Rawlings, author of The Yearling, captured rural Florida’s essence as well as the sustaining importance of magical places. Our month-long stay on Florida’s Treasure coast has revealed this coastline’s multi-layered enchantment.
Our visit to the Jupiter Inlet Lighthouse & Museum during our stay with friends Victoria and Arnie illustrates the point.
On display at the Museum are artifacts from the Jobe (“hoe-bay”) and Jeaga (“hay-gwa”) cultures. These people carved and navigated dugout canoes through South Florida’s waterways. Sharks, manatees, deer, squirrel, sea turtles, mullet, snapper, sea grapes, coco plums, and saw palmetto berries provided abundance to the Jobe and Jeaga.
A crushed metal container represents the Museum’s next enchanting layer. In 1660, according to records in Seville, 33 Spaniards were found stranded at Jupiter Inlet. They are thought to be from the San Miguel Archangel which sailed in 1659 from Cuba transporting messages and valuables to Spain’s King Phillip IV. In 1987, a Jupiter Beach lifeguard discovered the crushed container, several cannons and anchors at Jupiter Inlet. Between 1990 and 2001, the wreck’s search has produced several thousand pieces-of-eight, gold bars, and an 80 pound silver bar.
The still-operating Jupiter Lighthouse, is a Museum focal point. The site was one of six sites chosen following a survey by an Army Corps of Engineers survey team that included Lieutenant Robert E. Lee. The Army assigned the six projects to Lieutenant George Gordon Meade, who a few years later would defeat Lee at the battle of Gettysburg.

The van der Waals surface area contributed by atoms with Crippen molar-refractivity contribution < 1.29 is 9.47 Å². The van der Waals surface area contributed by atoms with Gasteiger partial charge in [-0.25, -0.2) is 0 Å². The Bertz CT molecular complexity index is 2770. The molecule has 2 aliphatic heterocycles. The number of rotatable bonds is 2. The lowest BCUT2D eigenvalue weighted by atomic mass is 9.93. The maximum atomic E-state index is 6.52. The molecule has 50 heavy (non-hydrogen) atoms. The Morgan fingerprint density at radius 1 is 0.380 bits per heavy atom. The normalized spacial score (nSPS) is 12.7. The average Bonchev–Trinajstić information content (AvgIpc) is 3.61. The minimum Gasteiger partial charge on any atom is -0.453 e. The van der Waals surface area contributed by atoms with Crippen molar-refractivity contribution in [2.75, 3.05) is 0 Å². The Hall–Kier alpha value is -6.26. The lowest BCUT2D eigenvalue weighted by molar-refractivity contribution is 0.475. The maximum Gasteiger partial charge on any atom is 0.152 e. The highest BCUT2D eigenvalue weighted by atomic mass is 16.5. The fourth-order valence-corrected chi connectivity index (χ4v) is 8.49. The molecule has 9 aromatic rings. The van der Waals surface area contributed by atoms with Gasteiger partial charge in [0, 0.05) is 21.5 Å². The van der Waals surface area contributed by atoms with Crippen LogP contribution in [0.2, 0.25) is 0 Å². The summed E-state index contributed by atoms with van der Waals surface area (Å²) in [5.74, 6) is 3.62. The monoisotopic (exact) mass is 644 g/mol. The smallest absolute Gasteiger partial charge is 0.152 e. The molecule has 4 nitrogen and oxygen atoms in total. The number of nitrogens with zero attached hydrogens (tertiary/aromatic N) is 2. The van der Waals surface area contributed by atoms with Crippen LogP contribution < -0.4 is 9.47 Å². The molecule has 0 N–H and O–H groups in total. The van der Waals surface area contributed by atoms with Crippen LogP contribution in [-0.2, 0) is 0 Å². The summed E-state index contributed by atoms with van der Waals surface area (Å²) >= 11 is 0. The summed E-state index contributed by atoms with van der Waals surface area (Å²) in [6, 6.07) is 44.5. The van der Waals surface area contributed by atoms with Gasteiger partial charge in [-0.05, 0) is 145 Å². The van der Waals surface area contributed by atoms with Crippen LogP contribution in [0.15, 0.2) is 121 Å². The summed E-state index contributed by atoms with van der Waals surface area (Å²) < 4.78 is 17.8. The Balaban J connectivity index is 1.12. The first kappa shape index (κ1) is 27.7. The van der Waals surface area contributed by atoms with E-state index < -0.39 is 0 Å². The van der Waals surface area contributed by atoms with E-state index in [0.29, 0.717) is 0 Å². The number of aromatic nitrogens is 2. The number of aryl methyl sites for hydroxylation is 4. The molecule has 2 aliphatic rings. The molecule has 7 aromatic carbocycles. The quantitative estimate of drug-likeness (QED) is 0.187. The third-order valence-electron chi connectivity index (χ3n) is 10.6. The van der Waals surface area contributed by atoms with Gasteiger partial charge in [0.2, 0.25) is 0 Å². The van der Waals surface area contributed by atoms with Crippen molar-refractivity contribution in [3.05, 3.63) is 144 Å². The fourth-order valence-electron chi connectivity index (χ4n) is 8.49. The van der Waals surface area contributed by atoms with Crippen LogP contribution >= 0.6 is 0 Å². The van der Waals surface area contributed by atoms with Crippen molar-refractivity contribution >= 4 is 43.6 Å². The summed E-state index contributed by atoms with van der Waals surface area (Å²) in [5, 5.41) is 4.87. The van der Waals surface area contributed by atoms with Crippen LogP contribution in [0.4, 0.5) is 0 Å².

World War II-vintage military buildings provide the Museum’s last history lesson and enchanting layer. In 1939, the U.S. navy established an intelligence listening post, known as “Station J” near the lighthouse. Station J monitored the low radio frequencies needed to locate German U-boats, intercepted these signals, warned Allied ships, and provided intercepted material to Washington for code breaking and translation.
Jupiter Inlet. The lighthouse is visible as the slender red line at the intersection of the Inlet and the waterway coming from the picture’s right hand side. Due to its constant shoaling, Jupiter requires local knowledge for safe entry.